December 4, 2004

Our worship planning team wanted to create a Maundy Thursday worship service that would provide historical and cultural context to Christ’s final hours before his crucifixion and offer an opportunity for the congregation to experience the symbols in a fresh way. I was challenged by our team to develop a vigil with a celebration of the Lord’s Supper as the centerpiece. In preparation, I immersed myself in the Passion narratives, commentaries, and historical accounts.

December 2, 2002

Our congregation meets for a communion service every year on Maundy Thursday. Sometimes we meet in our fellowship hall and share a simple meal of soup, salad, bread, and water. The food is on each table before the service begins; one person at each table serves the soup to the others. Sometimes we also include footwashing as part of the service. This particular service included both.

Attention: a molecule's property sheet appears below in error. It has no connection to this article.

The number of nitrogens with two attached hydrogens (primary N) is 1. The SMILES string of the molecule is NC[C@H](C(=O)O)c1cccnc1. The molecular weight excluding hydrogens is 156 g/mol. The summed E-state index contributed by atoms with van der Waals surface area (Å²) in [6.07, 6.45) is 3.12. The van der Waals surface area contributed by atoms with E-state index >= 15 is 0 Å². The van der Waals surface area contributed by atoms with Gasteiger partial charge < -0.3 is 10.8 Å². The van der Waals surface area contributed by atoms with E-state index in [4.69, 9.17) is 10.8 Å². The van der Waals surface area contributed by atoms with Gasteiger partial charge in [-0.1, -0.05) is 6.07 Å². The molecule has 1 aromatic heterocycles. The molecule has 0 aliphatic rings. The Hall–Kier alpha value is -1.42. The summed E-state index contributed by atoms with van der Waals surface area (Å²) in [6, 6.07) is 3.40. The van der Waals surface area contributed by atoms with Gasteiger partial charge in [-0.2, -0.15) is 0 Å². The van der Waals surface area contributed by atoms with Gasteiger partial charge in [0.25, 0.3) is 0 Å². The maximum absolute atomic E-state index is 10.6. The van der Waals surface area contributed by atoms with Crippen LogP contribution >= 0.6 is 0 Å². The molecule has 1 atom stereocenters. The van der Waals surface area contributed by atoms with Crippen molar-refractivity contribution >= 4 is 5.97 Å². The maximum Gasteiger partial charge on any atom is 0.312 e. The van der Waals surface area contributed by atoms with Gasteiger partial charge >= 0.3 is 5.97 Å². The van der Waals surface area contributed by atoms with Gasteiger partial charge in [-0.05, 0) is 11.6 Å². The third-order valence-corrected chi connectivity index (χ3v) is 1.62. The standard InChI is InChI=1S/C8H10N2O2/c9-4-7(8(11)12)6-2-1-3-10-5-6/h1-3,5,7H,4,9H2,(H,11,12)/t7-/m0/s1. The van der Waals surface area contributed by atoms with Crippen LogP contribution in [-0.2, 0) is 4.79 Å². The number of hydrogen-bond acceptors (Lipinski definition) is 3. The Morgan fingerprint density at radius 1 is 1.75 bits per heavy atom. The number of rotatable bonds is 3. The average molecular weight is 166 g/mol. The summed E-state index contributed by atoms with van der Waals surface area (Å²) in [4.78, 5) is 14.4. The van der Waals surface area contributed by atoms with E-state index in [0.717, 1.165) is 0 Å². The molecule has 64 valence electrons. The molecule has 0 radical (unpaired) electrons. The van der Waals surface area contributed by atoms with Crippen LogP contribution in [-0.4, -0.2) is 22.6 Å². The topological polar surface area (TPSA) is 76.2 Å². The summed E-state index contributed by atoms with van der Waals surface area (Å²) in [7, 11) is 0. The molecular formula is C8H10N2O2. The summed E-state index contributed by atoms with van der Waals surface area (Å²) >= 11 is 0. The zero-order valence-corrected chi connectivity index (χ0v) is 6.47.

The Opening

Welcome

December 1, 1998

The Maundy Thursday service on these pages includes a dramatized retelling of the last supper and a dramatic reading of our Lord’s suffering in the final hours before his death on the cross. At Corinth Reformed UCC, we have used this Maundy Thursday service for three years now, and because it was so well received, it may become an annual tradition.

December 1, 1993

Spending their day pinched into street shoes or treading dusty ground with only a flap of leather to protect them, feet fulfill an unflattering, though necessary, function. Feet are not glamorous; they are the workhorses of the human body. In fact, to some of us, they are an embarrassment when not housed in footwear. Ceremony that exposes our bony, chubby, knobby, ugly smelly, or crooked feet is to be avoided. It is a quaintism, we think, that we can do without.